If you haven't, add it to your to-do list. It's a fun and beautiful experience. 

I did several sunset flights during my commercial training and loved it every time. Below is my favorite photo from my best sunset flight experience:

While it's not the best photo, the sunset was transitioning into nighttime. The clouds were also overcast, so we were IMC coming back into our home airport.

So, what's the best way to prepare for sunset flights? Here's some tips:

1) Bring a flashlight

In fact, I bring two in case the battery on one dies. Specifically, your flashlight needs to have a red light. To prepare your eyes for night flying you should avoid bright white lights 30 minutes before, which if you're flying it includes that time you're flying in the sunset while the sky slowly darkens.

2) Unless your route of flight is forecasted to be "sky clear" or you've done some thorough weather planning using the Globalair.com Weather Tool then prepare for any possible IFR scenarios.

After I finished commercial, I continued to fly with another student on instrument flights so we could both gain IFR experience. We learned that weather changes quickly, and although we planned several times for VFR flight it ended up being best to file IFR in-flight. Flying in the clouds can be a lot of fun, but especially during nighttime it can be dangerous. Be careful, and make sure you're comfortable with the flight. 

3) This one isn't necessarily a safety tip, but bring your phone or a good camera to take pictures!

You'll thank me later.

Above is another favorite flight of mine, and as you can see from the background we were in and out of the clouds during sunset. I'm sure if we had taken more time, some beautiful pictures would have came out of it.

Especially if you don't have the opportunity to do sunset flights often, make each one worthwhile and take pictures! It gives you something to look back on, and maybe even a new profile picture for Facebook ;)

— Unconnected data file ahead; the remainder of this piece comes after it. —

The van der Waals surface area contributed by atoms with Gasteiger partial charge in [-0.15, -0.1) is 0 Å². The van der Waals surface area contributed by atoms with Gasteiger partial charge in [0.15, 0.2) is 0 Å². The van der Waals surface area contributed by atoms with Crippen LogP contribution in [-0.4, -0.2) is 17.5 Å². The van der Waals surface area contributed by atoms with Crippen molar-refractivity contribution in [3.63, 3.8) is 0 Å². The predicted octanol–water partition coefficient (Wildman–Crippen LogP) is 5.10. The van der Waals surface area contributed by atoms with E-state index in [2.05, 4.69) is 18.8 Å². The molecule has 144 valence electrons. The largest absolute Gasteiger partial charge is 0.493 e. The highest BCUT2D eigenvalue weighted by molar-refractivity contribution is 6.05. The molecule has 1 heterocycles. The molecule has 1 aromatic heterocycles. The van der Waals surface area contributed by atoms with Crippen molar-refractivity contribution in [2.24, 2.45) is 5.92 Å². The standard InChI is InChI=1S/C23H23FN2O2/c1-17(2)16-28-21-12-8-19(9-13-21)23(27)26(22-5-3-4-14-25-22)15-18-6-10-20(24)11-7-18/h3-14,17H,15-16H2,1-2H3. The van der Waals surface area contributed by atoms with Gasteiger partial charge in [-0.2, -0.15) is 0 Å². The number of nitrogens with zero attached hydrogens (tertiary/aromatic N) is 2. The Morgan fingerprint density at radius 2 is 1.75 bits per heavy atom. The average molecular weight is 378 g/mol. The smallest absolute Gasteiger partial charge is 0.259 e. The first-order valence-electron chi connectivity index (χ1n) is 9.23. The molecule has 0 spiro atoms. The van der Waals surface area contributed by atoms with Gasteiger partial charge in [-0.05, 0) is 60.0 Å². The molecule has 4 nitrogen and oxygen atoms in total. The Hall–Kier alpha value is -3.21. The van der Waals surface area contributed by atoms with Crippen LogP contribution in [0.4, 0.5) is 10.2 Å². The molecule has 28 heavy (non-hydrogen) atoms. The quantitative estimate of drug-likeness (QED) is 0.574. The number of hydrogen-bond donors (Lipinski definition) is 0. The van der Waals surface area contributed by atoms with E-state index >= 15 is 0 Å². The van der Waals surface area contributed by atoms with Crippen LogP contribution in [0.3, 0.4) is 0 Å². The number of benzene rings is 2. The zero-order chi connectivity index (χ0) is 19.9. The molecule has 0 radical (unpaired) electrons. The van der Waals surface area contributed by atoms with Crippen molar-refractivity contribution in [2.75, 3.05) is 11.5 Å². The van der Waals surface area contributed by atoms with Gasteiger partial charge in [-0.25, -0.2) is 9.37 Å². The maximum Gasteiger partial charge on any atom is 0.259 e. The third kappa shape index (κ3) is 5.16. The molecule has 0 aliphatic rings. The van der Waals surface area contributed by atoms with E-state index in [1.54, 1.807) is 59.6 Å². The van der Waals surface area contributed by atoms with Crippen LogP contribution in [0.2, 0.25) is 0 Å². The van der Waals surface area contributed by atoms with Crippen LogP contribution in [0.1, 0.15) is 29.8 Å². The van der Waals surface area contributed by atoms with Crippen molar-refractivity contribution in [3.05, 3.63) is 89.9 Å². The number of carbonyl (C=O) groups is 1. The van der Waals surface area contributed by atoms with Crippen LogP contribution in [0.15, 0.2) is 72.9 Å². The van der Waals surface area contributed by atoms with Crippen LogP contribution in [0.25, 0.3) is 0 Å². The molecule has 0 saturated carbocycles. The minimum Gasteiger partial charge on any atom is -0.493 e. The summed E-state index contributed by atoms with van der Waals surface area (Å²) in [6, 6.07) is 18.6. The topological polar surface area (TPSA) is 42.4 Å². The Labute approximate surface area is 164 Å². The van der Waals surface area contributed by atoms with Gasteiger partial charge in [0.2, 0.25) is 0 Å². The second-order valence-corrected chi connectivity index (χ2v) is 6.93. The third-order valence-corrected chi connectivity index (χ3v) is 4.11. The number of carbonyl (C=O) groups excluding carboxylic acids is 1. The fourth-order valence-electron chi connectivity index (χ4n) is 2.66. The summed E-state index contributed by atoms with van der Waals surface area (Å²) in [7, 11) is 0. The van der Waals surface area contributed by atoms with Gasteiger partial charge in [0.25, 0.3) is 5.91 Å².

4) Back to safety, because sunset/night flights are at the end of the day you need to ensure you're hydrated and well-fed before jumping in the air. Being hungry or dehydrated can have a real impact on your flying whether or not you realize it. I learned this the hard way by not drinking water before a day flight (in summer in Texas if I may add) and started to feel dizzy, so I made the best decision and cut the flight short. Don't wait until it's too late, because your decisions now can impact you later. Things like reaction time, decision making, and ability to fly the plane will start to deteriorate.

Use the PAVE and IM SAFE checklist from the Pilots Handbook of Aeronautical Knowledge before each flight, it's there to keep you safe. 

Remember that in aviation, safety should ALWAYS be the number one priority. Nothing else. 

Aside from sunset flying, Globalair.com got a makeover so head to our main page to check it out! We still offer all of the same resources and services, but with a new and more efficient look.

Have any tips or fun stories from sunset flights? Share them with us! We'd love to hear from you.